2.2.3 Celtic Europe: a pan-European Celtic empire

The 'Celtic' Iron Age has been a hotly debated candidate for the creation of a sense of European unity. Popular works on the Celts such as those by Cunliffe (1992) and James (1993) agree that it is possible to identify a people we call Celts. James (1993) suggests that the Celts were not a 'homogenous family of peoples, posessing a single, self conscious ethnic identity' nor could they be considered to be a Celtic empire, but they can be described as 'peoples speaking languages of the Celtic family'. James accepts the use of the idea of Celts in myth but he maintains that they are an important group in the history of Europe. John Collis however, is more concerned by the contemporary use of the idea of the Celts, as social constructions that have been used as a symbol of national and European unity in different contexts (Collis 1996). The cultural evocation of the Celts was a powerful symbol and was particularly so on the western fringes of Europe. Historian Peter Beresford-Ellis suggested both national Celtic origins and a sense of a greater European past when he said that:

'This is the story of a people, now divided into six small nations, who constitute an ancient civilisation; a bright thread in the tapestry of European development; a people who fell before conquerors who ruthlessly imposed their will and, more importantly, their languages and cultures upon them. It is a story of how, after centuries of oppressive colonialism, in which Celtic culture has all but perished, this people still has not gone down into the abyss and is struggling to survive in the modern world and carve for themselves a valid role for the future.' (Beresford-Ellis 1984, 9).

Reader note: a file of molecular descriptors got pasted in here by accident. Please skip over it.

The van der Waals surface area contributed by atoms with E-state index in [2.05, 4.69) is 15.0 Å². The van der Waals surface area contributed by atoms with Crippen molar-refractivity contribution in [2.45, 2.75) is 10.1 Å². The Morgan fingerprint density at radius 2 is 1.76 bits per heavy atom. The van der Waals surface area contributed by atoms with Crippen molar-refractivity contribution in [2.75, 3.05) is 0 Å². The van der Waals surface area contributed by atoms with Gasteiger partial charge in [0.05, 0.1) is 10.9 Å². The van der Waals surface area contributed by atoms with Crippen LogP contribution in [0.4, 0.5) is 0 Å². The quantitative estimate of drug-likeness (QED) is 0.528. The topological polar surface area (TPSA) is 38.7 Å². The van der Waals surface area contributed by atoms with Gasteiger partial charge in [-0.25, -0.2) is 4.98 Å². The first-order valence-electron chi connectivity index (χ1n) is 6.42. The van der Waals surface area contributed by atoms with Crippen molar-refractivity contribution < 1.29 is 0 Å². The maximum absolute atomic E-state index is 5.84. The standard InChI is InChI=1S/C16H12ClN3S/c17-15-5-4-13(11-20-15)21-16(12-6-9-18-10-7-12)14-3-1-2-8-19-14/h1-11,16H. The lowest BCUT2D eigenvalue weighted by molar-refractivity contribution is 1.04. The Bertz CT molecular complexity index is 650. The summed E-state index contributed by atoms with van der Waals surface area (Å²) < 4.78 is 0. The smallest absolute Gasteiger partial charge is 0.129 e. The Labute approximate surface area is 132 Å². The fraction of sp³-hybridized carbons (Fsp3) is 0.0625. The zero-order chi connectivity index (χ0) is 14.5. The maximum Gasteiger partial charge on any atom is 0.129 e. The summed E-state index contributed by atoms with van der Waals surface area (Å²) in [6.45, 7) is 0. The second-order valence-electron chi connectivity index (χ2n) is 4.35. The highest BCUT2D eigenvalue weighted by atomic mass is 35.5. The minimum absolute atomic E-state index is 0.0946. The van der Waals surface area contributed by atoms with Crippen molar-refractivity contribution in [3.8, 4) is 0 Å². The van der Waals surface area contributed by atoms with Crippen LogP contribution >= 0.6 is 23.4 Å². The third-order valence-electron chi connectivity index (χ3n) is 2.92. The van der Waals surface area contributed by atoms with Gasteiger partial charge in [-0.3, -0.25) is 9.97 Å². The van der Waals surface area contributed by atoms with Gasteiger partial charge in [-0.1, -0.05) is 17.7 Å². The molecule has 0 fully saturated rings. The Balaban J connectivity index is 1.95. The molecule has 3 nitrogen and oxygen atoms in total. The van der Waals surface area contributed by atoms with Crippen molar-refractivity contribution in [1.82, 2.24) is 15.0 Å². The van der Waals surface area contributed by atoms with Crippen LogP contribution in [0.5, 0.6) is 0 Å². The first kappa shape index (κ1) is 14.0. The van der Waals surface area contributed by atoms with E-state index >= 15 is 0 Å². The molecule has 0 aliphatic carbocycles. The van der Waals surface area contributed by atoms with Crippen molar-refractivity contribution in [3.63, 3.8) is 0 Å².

Beresford-Ellis used the idea of the Celtic peoples in both nationalist and European terms when he defined 'six small nations' (the Welsh, Cornish, Breton, Irish, Manx and Scots) but also suggested a former pan-European culture. This idea of a united Celtic Europe was the subject of the I Celti exhibition in Venice in 1991, which John Collis claimed 'is meant to symbolise the common cultural roots of an area from Eire to Turkey, from Portugal to Poland' (Collis 1996, 172). Collis also commented on the archaeological excavation of the hill fort on Mont Beuvray. He highlighted the use of multinational European teams to carry out the work that was displayed for the public at the 'Centre Archologique Europ en' (Collis 1996). Collis suggested that the Celts had become acceptable because they are presumed to have lived all over Europe rather than being particular tribes like the Gauls. In Spain, archaeologist Almagro Gorbea sums up those who suggest that the Celts constitute a symbol of European unity:

'The Celts are significant not only because of their importance in the ethnic formation of the (Iberian) Peninsula, but also because they linked it to a wider Celtic world, now a factor of great importance insofar as it constitutes one of the cultural roots of Europe' (Almagro Gorbea 1991, 12).

Jones and Graves-Brown joined John Collis in criticising the homogenising of contemporary constructions of cultures in prehistory because that very process created 'others' and was essentially divisive. They believed that the process was both inhibiting to the study of the past and commented that 'the idea of Europe, its culture and identity, has been deeply implicated in the establishment and legitimisation of relations of inequality on a world scale' (Jones and Graves-Brown 1996, 20). This is an important issue because it reflects the particularly ethnic and racial constructions of Europe that may have been suggested by these representations of the past.


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